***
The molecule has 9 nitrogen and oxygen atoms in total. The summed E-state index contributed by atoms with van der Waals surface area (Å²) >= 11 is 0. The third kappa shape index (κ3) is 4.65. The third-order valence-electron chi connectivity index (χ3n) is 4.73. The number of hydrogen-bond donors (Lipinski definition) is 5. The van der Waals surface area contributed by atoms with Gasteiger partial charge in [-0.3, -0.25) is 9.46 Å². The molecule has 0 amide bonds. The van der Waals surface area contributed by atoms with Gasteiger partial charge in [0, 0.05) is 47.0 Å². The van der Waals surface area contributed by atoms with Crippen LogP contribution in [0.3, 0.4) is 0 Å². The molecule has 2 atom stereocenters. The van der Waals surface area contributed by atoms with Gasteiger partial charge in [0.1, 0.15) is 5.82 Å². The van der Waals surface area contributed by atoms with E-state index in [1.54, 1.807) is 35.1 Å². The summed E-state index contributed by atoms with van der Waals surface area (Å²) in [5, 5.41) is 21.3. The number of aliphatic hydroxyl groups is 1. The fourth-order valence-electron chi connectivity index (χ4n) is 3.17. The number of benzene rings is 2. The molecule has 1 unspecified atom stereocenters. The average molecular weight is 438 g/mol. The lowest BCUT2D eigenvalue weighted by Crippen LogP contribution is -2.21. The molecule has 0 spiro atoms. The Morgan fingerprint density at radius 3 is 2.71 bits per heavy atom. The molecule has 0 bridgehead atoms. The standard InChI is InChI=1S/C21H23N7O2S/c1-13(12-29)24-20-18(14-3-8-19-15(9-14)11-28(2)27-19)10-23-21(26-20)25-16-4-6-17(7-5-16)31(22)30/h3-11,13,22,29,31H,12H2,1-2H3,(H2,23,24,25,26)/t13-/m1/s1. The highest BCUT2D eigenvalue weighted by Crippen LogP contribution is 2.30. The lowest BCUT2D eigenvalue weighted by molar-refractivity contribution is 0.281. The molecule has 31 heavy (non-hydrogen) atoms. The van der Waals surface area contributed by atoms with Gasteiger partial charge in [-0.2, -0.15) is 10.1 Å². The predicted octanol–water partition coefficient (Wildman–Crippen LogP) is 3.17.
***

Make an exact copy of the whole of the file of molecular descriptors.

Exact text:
The molecule has 9 nitrogen and oxygen atoms in total. The summed E-state index contributed by atoms with van der Waals surface area (Å²) >= 11 is 0. The third kappa shape index (κ3) is 4.65. The third-order valence-electron chi connectivity index (χ3n) is 4.73. The number of hydrogen-bond donors (Lipinski definition) is 5. The van der Waals surface area contributed by atoms with Gasteiger partial charge in [-0.3, -0.25) is 9.46 Å². The molecule has 0 amide bonds. The van der Waals surface area contributed by atoms with Gasteiger partial charge in [0, 0.05) is 47.0 Å². The van der Waals surface area contributed by atoms with Crippen LogP contribution in [0.3, 0.4) is 0 Å². The molecule has 2 atom stereocenters. The van der Waals surface area contributed by atoms with Gasteiger partial charge in [0.1, 0.15) is 5.82 Å². The van der Waals surface area contributed by atoms with E-state index in [1.54, 1.807) is 35.1 Å². The summed E-state index contributed by atoms with van der Waals surface area (Å²) in [5, 5.41) is 21.3. The number of aliphatic hydroxyl groups is 1. The fourth-order valence-electron chi connectivity index (χ4n) is 3.17. The number of benzene rings is 2. The molecule has 1 unspecified atom stereocenters. The average molecular weight is 438 g/mol. The lowest BCUT2D eigenvalue weighted by Crippen LogP contribution is -2.21. The molecule has 0 spiro atoms. The Morgan fingerprint density at radius 3 is 2.71 bits per heavy atom. The molecule has 0 bridgehead atoms. The standard InChI is InChI=1S/C21H23N7O2S/c1-13(12-29)24-20-18(14-3-8-19-15(9-14)11-28(2)27-19)10-23-21(26-20)25-16-4-6-17(7-5-16)31(22)30/h3-11,13,22,29,31H,12H2,1-2H3,(H2,23,24,25,26)/t13-/m1/s1. The highest BCUT2D eigenvalue weighted by Crippen LogP contribution is 2.30. The lowest BCUT2D eigenvalue weighted by molar-refractivity contribution is 0.281. The molecule has 31 heavy (non-hydrogen) atoms. The van der Waals surface area contributed by atoms with Gasteiger partial charge in [-0.2, -0.15) is 10.1 Å². The predicted octanol–water partition coefficient (Wildman–Crippen LogP) is 3.17.